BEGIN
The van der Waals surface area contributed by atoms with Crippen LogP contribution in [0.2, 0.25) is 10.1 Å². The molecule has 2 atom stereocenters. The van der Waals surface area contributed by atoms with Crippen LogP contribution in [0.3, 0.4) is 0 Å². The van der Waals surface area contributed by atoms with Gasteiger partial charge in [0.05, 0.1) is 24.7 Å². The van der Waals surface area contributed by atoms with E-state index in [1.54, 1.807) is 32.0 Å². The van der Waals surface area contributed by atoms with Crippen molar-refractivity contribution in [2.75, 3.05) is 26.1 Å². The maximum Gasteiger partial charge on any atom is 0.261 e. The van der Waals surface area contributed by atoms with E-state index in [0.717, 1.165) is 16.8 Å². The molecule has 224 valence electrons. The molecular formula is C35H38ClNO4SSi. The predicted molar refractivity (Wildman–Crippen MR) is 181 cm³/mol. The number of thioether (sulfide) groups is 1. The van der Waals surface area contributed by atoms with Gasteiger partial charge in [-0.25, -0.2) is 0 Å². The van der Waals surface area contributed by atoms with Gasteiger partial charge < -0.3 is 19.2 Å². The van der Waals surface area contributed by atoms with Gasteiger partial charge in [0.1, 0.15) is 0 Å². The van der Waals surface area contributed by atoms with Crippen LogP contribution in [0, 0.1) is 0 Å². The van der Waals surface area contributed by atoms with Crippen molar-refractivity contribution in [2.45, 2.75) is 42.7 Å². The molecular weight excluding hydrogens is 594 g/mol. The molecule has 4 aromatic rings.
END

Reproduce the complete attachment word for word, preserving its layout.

The van der Waals surface area contributed by atoms with Crippen LogP contribution in [0.2, 0.25) is 10.1 Å². The molecule has 2 atom stereocenters. The van der Waals surface area contributed by atoms with Crippen LogP contribution in [0.3, 0.4) is 0 Å². The van der Waals surface area contributed by atoms with Gasteiger partial charge in [0.05, 0.1) is 24.7 Å². The van der Waals surface area contributed by atoms with E-state index in [1.54, 1.807) is 32.0 Å². The van der Waals surface area contributed by atoms with Crippen molar-refractivity contribution in [2.75, 3.05) is 26.1 Å². The maximum Gasteiger partial charge on any atom is 0.261 e. The van der Waals surface area contributed by atoms with E-state index in [0.717, 1.165) is 16.8 Å². The molecule has 224 valence electrons. The molecular formula is C35H38ClNO4SSi. The predicted molar refractivity (Wildman–Crippen MR) is 181 cm³/mol. The number of thioether (sulfide) groups is 1. The van der Waals surface area contributed by atoms with Gasteiger partial charge in [-0.25, -0.2) is 0 Å². The van der Waals surface area contributed by atoms with Gasteiger partial charge < -0.3 is 19.2 Å². The van der Waals surface area contributed by atoms with Gasteiger partial charge in [0.1, 0.15) is 0 Å². The van der Waals surface area contributed by atoms with Crippen LogP contribution in [0, 0.1) is 0 Å². The van der Waals surface area contributed by atoms with Crippen molar-refractivity contribution in [2.45, 2.75) is 42.7 Å². The molecular weight excluding hydrogens is 594 g/mol. The molecule has 4 aromatic rings.